Macbeth: Victim or Villain William Shakepear’s Macbeth is a tragedy that contains a perfect example of how lust for power can twist one’s thoughts, emotions, and personality. Even the noblest human being can become malicious when faced with the opportunity to gain power. Macbeth, the play’s protagonist, comes face to face with this exact dilemma, causing him to transform from a valiant war hero into a murderous villain. At the beginning of the play, Macbeth’s future is foretold by three witches.
The first prediction is stated by the first witch saying, “All hail, Macbeth! Hail to thee, Thane of Glamis” (I. ii. 48)! Thane of Glamis was already Macbeth’s title; therefore the first witch is correct. The second witch predicts that Macbeth will become Thane of Cawdor. Immediately after the witches disappear, a message comes for Macbeth saying that he will now be the Thane of Cawdor as a result of the preceding Thane’s act of treason. The final prediction made by the witches was that Macbeth would be “…King hereafter” (I. iii. 50. ).
At first, Macbeth dismisses the predictions, but because the first two predictions from the witches are correct, Macbeth concludes that the third must be true as well. The prospect of gaining power as king appeals to Macbeth, but he does not yet know how he will become king. Macbeth decides to take matters into his own hands, creating a plot to kill the current King of Scotland, thereby speeding up the time between now and Macbeth’s coronation. The witches’ predictions have already taken root in his brain and, by dwelling on them, Macbeth allows his evil thoughts to grow and flourish.
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This causes him to carry out his evil deeds along with his wife, Lady Macbeth, who has also become lethal in the pursuit of power. After realizing that he can make himself king, Macbeth concocts a plan to kill Duncan, the present King. Macbeth and his wife decide to kill Duncan when he comes, as a guest, to their castle. At this point, Macbeth can easily change his mind and allow the future to take its course without his interference, but instead, his decision to kill Duncan remains.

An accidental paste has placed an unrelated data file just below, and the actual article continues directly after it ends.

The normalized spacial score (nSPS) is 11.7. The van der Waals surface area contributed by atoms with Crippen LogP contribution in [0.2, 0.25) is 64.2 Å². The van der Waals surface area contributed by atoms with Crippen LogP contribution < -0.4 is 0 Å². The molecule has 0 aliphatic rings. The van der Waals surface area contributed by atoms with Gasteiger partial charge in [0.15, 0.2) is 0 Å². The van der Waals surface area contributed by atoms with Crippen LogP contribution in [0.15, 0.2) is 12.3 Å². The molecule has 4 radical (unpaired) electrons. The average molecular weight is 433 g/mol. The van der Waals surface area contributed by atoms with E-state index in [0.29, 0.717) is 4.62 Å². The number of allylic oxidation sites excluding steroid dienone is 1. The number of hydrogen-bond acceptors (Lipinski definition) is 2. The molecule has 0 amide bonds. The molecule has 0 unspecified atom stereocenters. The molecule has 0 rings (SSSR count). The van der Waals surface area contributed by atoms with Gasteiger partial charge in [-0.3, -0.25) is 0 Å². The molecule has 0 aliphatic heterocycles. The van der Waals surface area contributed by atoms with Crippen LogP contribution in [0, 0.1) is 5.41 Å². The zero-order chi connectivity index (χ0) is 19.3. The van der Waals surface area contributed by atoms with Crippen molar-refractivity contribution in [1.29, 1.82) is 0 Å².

After murdering Duncan, Macbeth feels a wave of guilt. As the play goes on, Macbeth’s conscience begins to become numb to the idea of taking the life of someone else. The next major character in the story that is killed is Banquo. In the play, Banquo is also given a prediction by the witches: “Thou shalt get kings, though thou be none” (I. iii. 67. ). This means that although Banquo is not king, his descendants will be. Macbeth realizes that this may be a problem later on and it may interfere with him being king.
Banquo is also suspicious about how Macbeth is able to become king. He says “Thou hast is now: King, Cawdor, Glamis, all, / As the weird women promised, and I fear / thou play’dst most foully for ‘t” (III. i. 1-3). With the prospect of Banquo’s descendants becoming king and the possibility that Banquo is suspicious of how he became king, Macbeth decides that Banquo and Banquo’s son, Fleance, must be exterminated. Macbeth hires murderers to kill the two of them as they both go horseback riding.
Though Banquo is a close friend of Macbeth, this does not stop him from murdering both Banquo and Banquo’s son in Macbeth’s quest for power. Subsequently, Macbeth returns to the witches to get more information about his future. Macbeth is so concerned about keeping his crown that he willingly goes to the witches so he can figure out which action to take next in order to maintain his power. While there, he is given four more predictions in the form of apparitions. The first apparition, which is an armored head, says “Beware Macduff! Beware the Thane of Fife” (IV. i. 71-72. ). This apparition means that Macbeth should be wary of Macduff because he somehow poses a threat to Macbeth. Macbeth refuses to allow Macduff to be the one that ends Macbeth’s rule as king. Without a second thought Macbeth hires murderers to go to Macbeth’s castle and kill everyone there, but what Macbeth does not know is that Macduff is not in his castle. Macduff is in England convincing Malcom, Duncan’s son, to send an army to Dunsinain. This is the same army that ultimately leads to Macbeth’s doom.
This means that Macbeth has killed the innocent people in Macbeth’s castle for nothing. Macbeth has multiple opportunities to change his mind about his pursuit of the crown, but he still chooses to kill innocent people for his own selfish gain. Macbeth’s judgment is repetitively clouded by his quest for power throughout the novel. His apathy towards his murderous ways makes him a villain in the play. His identity changes from a war hero to a bloodthirsty tyrant. This shows that anyone is capable of becoming evil when given the right motive.
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